from all human intrigues;
you keep them safe in your dwelling
from accusing tongues (NIV).
Our view of God is of crucial importance. It will greatly influence how we live our lives on planet earth. Is He a divine ogre waiting to pounce on us for the slightest transgression? Is He aloof, hard of hearing, out of touch and out of reach? Does He stand opposed to your wishes and dreams—the nagging heavenly parent who frowns at your ambitions?
That’s not David’s view of God. He saw a caring LORD of heaven and earth, who was only too eager to bless those who sought refuge in Him. That’s why David exclaims, “How abundant are the good things that you have stored up for those who fear you that you bestow in the sight of all, on those who take refuge in you.”
Think of it for a moment: God has a storehouse of good things just waiting for you. He has prepared a whole series of blessings that He will lavish on those who fear Him. Furthermore, the LORD will bestow those blessings in the sight of all—on all who seek shelter in the shadow of His wings. Now that’s a picture of an amazing God.
What might some of those good things be? First and foremost the LORD has an abundance of mercy set aside just for you. In the midst of unparalleled disaster, as a witness to the destruction of Jerusalem, the prophet Jeremiah rightly discerned the heart of the LORD. Through the LORD’s mercies we are not consumed, because His compassions fail not. They are new every morning; great is your faithfulness (Lamentations 3:22-23). For Jeremiah God was good all the time, even in disaster.
God has an abundance of love, peace and joy set aside just for you. Tap into it; drink deep of it. It’s there for you. For the kingdom of God is not a matter of eating and drinking, but of righteousness, peace and joy in the Holy Spirit, because anyone who serves Christ in this way is pleasing to God and receives human approval (Romans 14:17-18).
We serve a generous God—a God of grace who extends unmerited favor to us. In your mind, stop limiting His blessings. They are abundant, they are stored up for you and they will manifest in the lives of those who love and fear Him.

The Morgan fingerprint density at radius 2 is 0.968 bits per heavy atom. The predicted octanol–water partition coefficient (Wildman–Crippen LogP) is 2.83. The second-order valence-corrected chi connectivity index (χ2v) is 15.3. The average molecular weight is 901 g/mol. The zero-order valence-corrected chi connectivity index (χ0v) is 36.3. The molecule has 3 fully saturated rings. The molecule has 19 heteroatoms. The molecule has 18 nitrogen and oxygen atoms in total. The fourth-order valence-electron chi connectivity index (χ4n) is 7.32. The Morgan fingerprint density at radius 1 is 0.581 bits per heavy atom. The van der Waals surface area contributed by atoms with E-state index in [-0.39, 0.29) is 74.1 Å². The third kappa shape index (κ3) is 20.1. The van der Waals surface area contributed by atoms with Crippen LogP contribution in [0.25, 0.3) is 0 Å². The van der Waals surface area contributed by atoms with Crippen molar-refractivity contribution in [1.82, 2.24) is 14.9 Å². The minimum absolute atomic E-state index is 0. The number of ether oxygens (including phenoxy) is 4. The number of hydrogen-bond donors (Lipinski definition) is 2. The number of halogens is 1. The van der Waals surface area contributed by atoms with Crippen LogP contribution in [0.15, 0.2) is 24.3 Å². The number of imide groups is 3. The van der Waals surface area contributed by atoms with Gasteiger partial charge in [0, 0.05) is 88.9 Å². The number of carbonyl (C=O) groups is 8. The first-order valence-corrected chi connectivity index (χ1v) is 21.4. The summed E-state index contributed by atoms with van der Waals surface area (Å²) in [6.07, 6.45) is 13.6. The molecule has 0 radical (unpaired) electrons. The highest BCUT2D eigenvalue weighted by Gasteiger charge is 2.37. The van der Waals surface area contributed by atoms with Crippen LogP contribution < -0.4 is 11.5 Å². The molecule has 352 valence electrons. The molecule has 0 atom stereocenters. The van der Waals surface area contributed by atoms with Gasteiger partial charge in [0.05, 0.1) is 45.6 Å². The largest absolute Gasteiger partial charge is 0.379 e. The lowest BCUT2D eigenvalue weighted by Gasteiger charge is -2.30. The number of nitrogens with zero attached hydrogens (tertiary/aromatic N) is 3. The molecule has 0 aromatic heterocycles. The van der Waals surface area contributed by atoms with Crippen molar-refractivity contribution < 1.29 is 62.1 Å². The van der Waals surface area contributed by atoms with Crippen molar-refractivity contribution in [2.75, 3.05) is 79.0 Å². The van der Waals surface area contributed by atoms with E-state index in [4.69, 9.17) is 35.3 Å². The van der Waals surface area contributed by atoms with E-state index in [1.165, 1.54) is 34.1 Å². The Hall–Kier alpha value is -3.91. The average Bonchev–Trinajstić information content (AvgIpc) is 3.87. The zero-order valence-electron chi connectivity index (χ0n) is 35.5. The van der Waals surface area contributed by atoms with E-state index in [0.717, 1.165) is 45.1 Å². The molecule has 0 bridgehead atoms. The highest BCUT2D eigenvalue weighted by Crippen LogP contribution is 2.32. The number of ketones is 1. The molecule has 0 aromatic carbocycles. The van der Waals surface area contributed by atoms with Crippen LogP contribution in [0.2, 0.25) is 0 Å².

Response: LORD God, thank you for all the good things you have stored up for me, both temporal and spiritual. I rejoice in you! You are a generous God lavishing mercy on me through your son, Jesus. Amen.
Your Turn: How do you see God? Do you have the right perspective of Him? Is He opposed to your wishes and dreams?
Reading: Psalm 30
When I felt secure, I said,
“I will never be shaken.”
LORD, when you favored me,
you made my royal mountain stand firm;
but when you hid your face, I was dismayed.
To you, LORD, I called;
to the LORD I cried for mercy:
“What is gained if I am silenced,
if I go down to the pit?
Will the dust praise you?
Will it proclaim your faithfulness?
Hear, LORD, and be merciful to me;
LORD, be my help.”
You turned my wailing into dancing;
you removed my sackcloth and clothed me with joy,
that my heart may sing your praises and not be silent.
LORD my God, I will praise you forever (NIV).
Every psalm in the Book of Psalms reveals to us an aspect or characteristic of God. Here in Psalm 30, we see the LORD God of mercy, redemption and sudden turn-a-rounds.
We all go through times of triumph as well as times of deep discouragement. My emotional life often swings between these two extremes. Some days my glass is half full; on other days it is half empty. My faith level soars and plummets, often quite abruptly depending on circumstances. David also experienced these swings between optimism and pessimism. They are a trademark of his psalms. Perhaps that’s why I love them. They reflect my own life experience.